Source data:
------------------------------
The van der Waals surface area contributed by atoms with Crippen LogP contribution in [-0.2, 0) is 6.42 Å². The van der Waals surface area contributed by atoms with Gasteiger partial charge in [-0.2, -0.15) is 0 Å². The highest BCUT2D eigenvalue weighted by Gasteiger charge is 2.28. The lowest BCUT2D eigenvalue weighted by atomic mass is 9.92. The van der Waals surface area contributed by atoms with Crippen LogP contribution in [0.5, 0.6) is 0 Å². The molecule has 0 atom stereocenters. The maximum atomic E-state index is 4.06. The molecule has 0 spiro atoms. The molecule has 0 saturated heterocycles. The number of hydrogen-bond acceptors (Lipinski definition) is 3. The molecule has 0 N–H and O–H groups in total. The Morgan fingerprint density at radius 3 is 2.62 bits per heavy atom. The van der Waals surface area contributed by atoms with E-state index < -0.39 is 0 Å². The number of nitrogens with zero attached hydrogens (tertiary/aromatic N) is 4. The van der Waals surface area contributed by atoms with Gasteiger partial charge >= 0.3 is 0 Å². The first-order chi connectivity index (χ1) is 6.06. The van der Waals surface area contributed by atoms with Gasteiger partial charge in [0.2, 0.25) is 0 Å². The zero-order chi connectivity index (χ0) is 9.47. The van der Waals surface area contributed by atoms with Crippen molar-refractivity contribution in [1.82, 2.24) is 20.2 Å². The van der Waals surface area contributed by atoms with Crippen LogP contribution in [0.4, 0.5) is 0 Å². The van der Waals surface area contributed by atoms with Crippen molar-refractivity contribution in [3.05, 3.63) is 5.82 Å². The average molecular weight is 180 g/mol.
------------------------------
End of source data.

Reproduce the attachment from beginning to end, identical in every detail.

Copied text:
The van der Waals surface area contributed by atoms with Crippen LogP contribution in [-0.2, 0) is 6.42 Å². The van der Waals surface area contributed by atoms with Gasteiger partial charge in [-0.2, -0.15) is 0 Å². The highest BCUT2D eigenvalue weighted by Gasteiger charge is 2.28. The lowest BCUT2D eigenvalue weighted by atomic mass is 9.92. The van der Waals surface area contributed by atoms with Crippen LogP contribution in [0.5, 0.6) is 0 Å². The molecule has 0 atom stereocenters. The maximum atomic E-state index is 4.06. The molecule has 0 spiro atoms. The molecule has 0 saturated heterocycles. The number of hydrogen-bond acceptors (Lipinski definition) is 3. The molecule has 0 N–H and O–H groups in total. The Morgan fingerprint density at radius 3 is 2.62 bits per heavy atom. The van der Waals surface area contributed by atoms with E-state index < -0.39 is 0 Å². The number of nitrogens with zero attached hydrogens (tertiary/aromatic N) is 4. The van der Waals surface area contributed by atoms with Gasteiger partial charge >= 0.3 is 0 Å². The first-order chi connectivity index (χ1) is 6.06. The van der Waals surface area contributed by atoms with Gasteiger partial charge in [0.2, 0.25) is 0 Å². The zero-order chi connectivity index (χ0) is 9.47. The van der Waals surface area contributed by atoms with Crippen molar-refractivity contribution in [1.82, 2.24) is 20.2 Å². The van der Waals surface area contributed by atoms with Crippen LogP contribution in [0.4, 0.5) is 0 Å². The van der Waals surface area contributed by atoms with Crippen molar-refractivity contribution in [3.05, 3.63) is 5.82 Å². The average molecular weight is 180 g/mol.